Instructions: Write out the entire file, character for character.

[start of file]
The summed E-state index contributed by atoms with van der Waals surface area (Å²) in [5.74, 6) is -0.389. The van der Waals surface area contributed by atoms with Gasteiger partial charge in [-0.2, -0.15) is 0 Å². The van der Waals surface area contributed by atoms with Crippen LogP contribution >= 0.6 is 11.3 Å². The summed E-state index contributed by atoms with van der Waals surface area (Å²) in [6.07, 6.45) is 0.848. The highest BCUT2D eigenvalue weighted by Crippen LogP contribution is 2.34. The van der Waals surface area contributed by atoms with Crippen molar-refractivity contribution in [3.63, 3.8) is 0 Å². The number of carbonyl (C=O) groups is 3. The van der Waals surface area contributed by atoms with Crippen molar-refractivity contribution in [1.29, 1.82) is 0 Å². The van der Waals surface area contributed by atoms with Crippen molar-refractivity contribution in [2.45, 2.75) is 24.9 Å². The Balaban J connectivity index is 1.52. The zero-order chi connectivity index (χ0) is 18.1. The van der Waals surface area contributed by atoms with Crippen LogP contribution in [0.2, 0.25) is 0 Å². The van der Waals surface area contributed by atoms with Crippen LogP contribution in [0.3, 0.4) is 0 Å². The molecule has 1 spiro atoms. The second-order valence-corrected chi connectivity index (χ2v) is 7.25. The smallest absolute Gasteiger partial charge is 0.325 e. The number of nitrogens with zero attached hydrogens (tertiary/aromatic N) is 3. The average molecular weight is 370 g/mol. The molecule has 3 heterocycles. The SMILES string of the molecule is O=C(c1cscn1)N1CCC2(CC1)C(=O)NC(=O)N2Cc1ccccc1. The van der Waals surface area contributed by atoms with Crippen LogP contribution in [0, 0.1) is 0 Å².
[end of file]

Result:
The summed E-state index contributed by atoms with van der Waals surface area (Å²) in [5.74, 6) is -0.389. The van der Waals surface area contributed by atoms with Gasteiger partial charge in [-0.2, -0.15) is 0 Å². The van der Waals surface area contributed by atoms with Crippen LogP contribution >= 0.6 is 11.3 Å². The summed E-state index contributed by atoms with van der Waals surface area (Å²) in [6.07, 6.45) is 0.848. The highest BCUT2D eigenvalue weighted by Crippen LogP contribution is 2.34. The van der Waals surface area contributed by atoms with Crippen molar-refractivity contribution in [3.63, 3.8) is 0 Å². The number of carbonyl (C=O) groups is 3. The van der Waals surface area contributed by atoms with Crippen molar-refractivity contribution in [1.29, 1.82) is 0 Å². The van der Waals surface area contributed by atoms with Crippen molar-refractivity contribution in [2.45, 2.75) is 24.9 Å². The Balaban J connectivity index is 1.52. The zero-order chi connectivity index (χ0) is 18.1. The van der Waals surface area contributed by atoms with Crippen LogP contribution in [0.2, 0.25) is 0 Å². The van der Waals surface area contributed by atoms with Crippen LogP contribution in [0.3, 0.4) is 0 Å². The molecule has 1 spiro atoms. The second-order valence-corrected chi connectivity index (χ2v) is 7.25. The smallest absolute Gasteiger partial charge is 0.325 e. The number of nitrogens with zero attached hydrogens (tertiary/aromatic N) is 3. The average molecular weight is 370 g/mol. The molecule has 3 heterocycles. The SMILES string of the molecule is O=C(c1cscn1)N1CCC2(CC1)C(=O)NC(=O)N2Cc1ccccc1. The van der Waals surface area contributed by atoms with Crippen LogP contribution in [0, 0.1) is 0 Å².